Kristen Jordan Shamus, Detroit Free Press
Published 10:31 a.m. ET Sept. 16, 2020 | Updated 12:36 p.m. ET Sept. 16, 2020
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DETROIT – A Michigan adult is suspected of having the rare and dangerous mosquito-borne virus Eastern equine encephalitis, health officials announced Tuesday.
The Michigan Department of Health and Human Services now urges people in 10 Michigan counties — Barry, Clare, Ionia, Isabella, Jackson, Kent, Mecosta, Montcalm, Newaygo and Oakland — to cancel or postpone outdoor events that take place at or after dusk to prevent more people from contracting the virus, which is spread through the bite of infected mosquitoes. The adult suspected of having the virus is from Barry County.
Also known as Triple E, the virus is one of the deadliest mosquito-borne diseases in the United States, with a 33% fatality rate in people who become ill. It leaves many survivors with physical and mental disabilities. It kills 90% of the horses sickened by the virus. So far this year, 22 horses in the 10 counties that are urged to cancel outdoor events have had confirmed cases of the virus.
“MDHHS continues to encourage local officials in the affected counties to consider postponing, rescheduling or canceling outdoor activities occurring at or after dusk, particularly those involving children, to reduce the potential for people to be bitten by mosquitoes,” said Dr. Joneigh Khaldun, chief medical executive and chief deputy for health at MDHHS, in a statement.
If the suspected human case is confirmed through lab testing later this week, it would be the first person with EEE this year in Michigan.
Last year, EEE infected 38 people in the U.S. — more than in any previous year since it has been tracked by the U.S. Centers for Disease Control and Prevention. In a typical year, there are seven cases nationally.
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Children under 15, adults older than 50 at greatest risk
In Michigan alone in 2019, six people died, and four others were hospitalized. Three of the four people who survived EEE infections in the state “have severe neurologic issues and continue to receive supportive care, either in rehab or at home with home care,” said Lynn Sutfin, a spokeswoman for the Michigan Department of Health and Human Services, in a previous interview with the Free Press.
Signs of EEE infection include sudden onset of fever, chills, body and joint aches which can progress to a severe encephalitis, resulting in headache, disorientation, tremors, seizures and paralysis.
Children under age 15 and people older than age 50 are at greatest risk for developing severe illness from the EEE virus. There is no vaccine for EEE, no treatment and there’s no cure. Doctors can only offer supportive therapy to help patients breathe, get fluids and nutrition and prevent other infections.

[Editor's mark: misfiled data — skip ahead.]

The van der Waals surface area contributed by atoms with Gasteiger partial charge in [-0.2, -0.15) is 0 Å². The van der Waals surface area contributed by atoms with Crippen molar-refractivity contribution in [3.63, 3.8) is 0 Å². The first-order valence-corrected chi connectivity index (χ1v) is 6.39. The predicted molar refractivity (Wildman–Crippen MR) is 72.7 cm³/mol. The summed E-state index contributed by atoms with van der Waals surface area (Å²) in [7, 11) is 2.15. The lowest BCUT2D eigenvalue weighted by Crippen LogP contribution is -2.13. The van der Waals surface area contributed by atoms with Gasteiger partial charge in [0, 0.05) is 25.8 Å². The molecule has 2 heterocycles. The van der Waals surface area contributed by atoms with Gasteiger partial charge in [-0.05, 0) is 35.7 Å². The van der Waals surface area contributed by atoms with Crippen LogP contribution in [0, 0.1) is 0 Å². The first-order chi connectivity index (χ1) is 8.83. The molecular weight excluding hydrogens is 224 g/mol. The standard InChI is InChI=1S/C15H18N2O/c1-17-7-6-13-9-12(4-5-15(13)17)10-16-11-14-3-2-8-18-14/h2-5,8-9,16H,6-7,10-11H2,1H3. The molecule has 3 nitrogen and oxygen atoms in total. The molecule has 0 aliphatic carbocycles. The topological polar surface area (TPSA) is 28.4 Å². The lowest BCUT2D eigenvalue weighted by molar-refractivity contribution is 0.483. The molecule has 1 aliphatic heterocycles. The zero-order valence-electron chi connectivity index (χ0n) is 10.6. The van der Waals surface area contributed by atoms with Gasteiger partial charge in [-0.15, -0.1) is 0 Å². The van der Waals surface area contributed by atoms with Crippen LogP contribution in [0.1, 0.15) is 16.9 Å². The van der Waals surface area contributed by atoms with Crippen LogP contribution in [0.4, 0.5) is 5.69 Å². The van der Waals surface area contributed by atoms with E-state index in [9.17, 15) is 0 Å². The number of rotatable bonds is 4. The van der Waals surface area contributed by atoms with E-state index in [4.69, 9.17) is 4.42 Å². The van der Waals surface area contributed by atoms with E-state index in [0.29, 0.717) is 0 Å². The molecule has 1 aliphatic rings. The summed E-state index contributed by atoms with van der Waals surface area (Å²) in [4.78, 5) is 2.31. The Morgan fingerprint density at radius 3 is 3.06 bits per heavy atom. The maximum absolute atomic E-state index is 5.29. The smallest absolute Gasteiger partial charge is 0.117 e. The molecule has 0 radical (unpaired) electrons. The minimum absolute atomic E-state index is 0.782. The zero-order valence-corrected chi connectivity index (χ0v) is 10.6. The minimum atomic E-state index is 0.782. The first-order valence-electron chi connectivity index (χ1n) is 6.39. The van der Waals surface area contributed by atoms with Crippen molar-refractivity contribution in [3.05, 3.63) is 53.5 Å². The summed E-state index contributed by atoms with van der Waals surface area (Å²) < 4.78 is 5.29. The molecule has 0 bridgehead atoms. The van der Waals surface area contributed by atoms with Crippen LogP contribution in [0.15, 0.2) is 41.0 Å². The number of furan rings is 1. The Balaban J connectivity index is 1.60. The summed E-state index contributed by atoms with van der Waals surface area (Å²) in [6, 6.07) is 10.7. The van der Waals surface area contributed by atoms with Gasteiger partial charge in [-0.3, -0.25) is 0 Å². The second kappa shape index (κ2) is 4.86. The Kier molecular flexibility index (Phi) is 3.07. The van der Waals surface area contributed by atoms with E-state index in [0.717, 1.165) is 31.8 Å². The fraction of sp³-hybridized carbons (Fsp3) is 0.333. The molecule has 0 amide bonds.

Anyone who thinks they may be experiencing these symptoms should seek medical care. Permanent brain damage, coma and death may also occur in some cases.
The MDHHS announced earlier this week that it would begin spraying pesticides in the 10 counties where EEE cases in horses have been identified to control mosquitoes and reduce the risk of infection.
“This suspected EEE case in a Michigan resident shows this is an ongoing threat to the health and safety of Michiganders and calls for continued actions to prevent exposure, including aerial treatment,” said Khaldun said.
Spraying is scheduled to begin Wednesday in the 10 impacted counties, and state health officials say more areas of the state may be treated if additional human or animal cases are identified.
Aerial treatment will be conducted by Clarke from St. Charles, Illinois, using specialized aircraft, beginning in the early evening and continuing up until the following dawn. Treatment will be conducted using Merus 3.0, the same product used in 2019 in Michigan to treat 557,000 acres. Merus 3.0 is registered with the U.S. Environmental Protection Agency and Michigan Department of Agricultural and Rural Development, and is labeled for public health use over residential areas.
To avoid EEE, health officials suggest following these steps:
- Use insect repellents containing DEET, or other U.S. Environmental Protection Agency-approved product to exposed skin or clothing, following the manufacturer’s directions for use.
- Wear long-sleeved shirts and long pants when outdoors. Apply insect repellent to clothing to help prevent bites.
- Maintain window and door screening to help keep mosquitoes outside.
- Empty water from mosquito breeding sites around the home, such as buckets, unused kiddie pools, old tires or similar sites where mosquitoes may lay eggs.
- Use nets and/or fans over outdoor eating areas.
Follow reporter Kristen Jordan Shamus on Twitter: @KristenShamus
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